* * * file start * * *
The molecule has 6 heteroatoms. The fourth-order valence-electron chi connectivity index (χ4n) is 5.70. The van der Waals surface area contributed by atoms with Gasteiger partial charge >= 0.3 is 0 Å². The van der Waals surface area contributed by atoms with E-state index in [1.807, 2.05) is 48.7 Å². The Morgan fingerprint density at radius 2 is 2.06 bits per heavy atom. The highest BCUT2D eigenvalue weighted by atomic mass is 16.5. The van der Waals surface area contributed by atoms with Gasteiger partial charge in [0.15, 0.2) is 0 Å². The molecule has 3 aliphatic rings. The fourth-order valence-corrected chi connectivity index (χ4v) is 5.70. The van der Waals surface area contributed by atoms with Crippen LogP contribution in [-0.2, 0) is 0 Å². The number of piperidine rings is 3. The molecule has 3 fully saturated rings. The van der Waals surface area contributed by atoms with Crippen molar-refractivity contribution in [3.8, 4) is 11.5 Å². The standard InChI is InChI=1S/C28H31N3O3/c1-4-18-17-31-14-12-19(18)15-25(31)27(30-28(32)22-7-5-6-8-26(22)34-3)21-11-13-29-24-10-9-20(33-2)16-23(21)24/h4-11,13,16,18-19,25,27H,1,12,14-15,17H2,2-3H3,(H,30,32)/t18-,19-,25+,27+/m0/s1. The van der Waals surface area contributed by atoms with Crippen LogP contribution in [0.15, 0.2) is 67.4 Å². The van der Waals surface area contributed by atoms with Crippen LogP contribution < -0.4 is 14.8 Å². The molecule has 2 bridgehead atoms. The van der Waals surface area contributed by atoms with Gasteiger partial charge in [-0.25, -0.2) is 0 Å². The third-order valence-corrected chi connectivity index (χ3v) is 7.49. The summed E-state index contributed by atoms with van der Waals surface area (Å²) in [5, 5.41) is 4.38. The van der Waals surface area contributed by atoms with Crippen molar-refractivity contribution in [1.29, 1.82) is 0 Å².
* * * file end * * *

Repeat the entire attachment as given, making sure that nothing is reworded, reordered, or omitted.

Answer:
The molecule has 6 heteroatoms. The fourth-order valence-electron chi connectivity index (χ4n) is 5.70. The van der Waals surface area contributed by atoms with Gasteiger partial charge >= 0.3 is 0 Å². The van der Waals surface area contributed by atoms with E-state index in [1.807, 2.05) is 48.7 Å². The Morgan fingerprint density at radius 2 is 2.06 bits per heavy atom. The highest BCUT2D eigenvalue weighted by atomic mass is 16.5. The van der Waals surface area contributed by atoms with Gasteiger partial charge in [0.15, 0.2) is 0 Å². The molecule has 3 aliphatic rings. The fourth-order valence-corrected chi connectivity index (χ4v) is 5.70. The van der Waals surface area contributed by atoms with Crippen LogP contribution in [-0.2, 0) is 0 Å². The number of piperidine rings is 3. The molecule has 3 fully saturated rings. The van der Waals surface area contributed by atoms with Crippen molar-refractivity contribution in [3.8, 4) is 11.5 Å². The standard InChI is InChI=1S/C28H31N3O3/c1-4-18-17-31-14-12-19(18)15-25(31)27(30-28(32)22-7-5-6-8-26(22)34-3)21-11-13-29-24-10-9-20(33-2)16-23(21)24/h4-11,13,16,18-19,25,27H,1,12,14-15,17H2,2-3H3,(H,30,32)/t18-,19-,25+,27+/m0/s1. The van der Waals surface area contributed by atoms with Crippen LogP contribution in [0.15, 0.2) is 67.4 Å². The van der Waals surface area contributed by atoms with Crippen LogP contribution < -0.4 is 14.8 Å². The molecule has 2 bridgehead atoms. The van der Waals surface area contributed by atoms with Gasteiger partial charge in [-0.25, -0.2) is 0 Å². The third-order valence-corrected chi connectivity index (χ3v) is 7.49. The summed E-state index contributed by atoms with van der Waals surface area (Å²) in [5, 5.41) is 4.38. The van der Waals surface area contributed by atoms with Crippen molar-refractivity contribution in [1.29, 1.82) is 0 Å².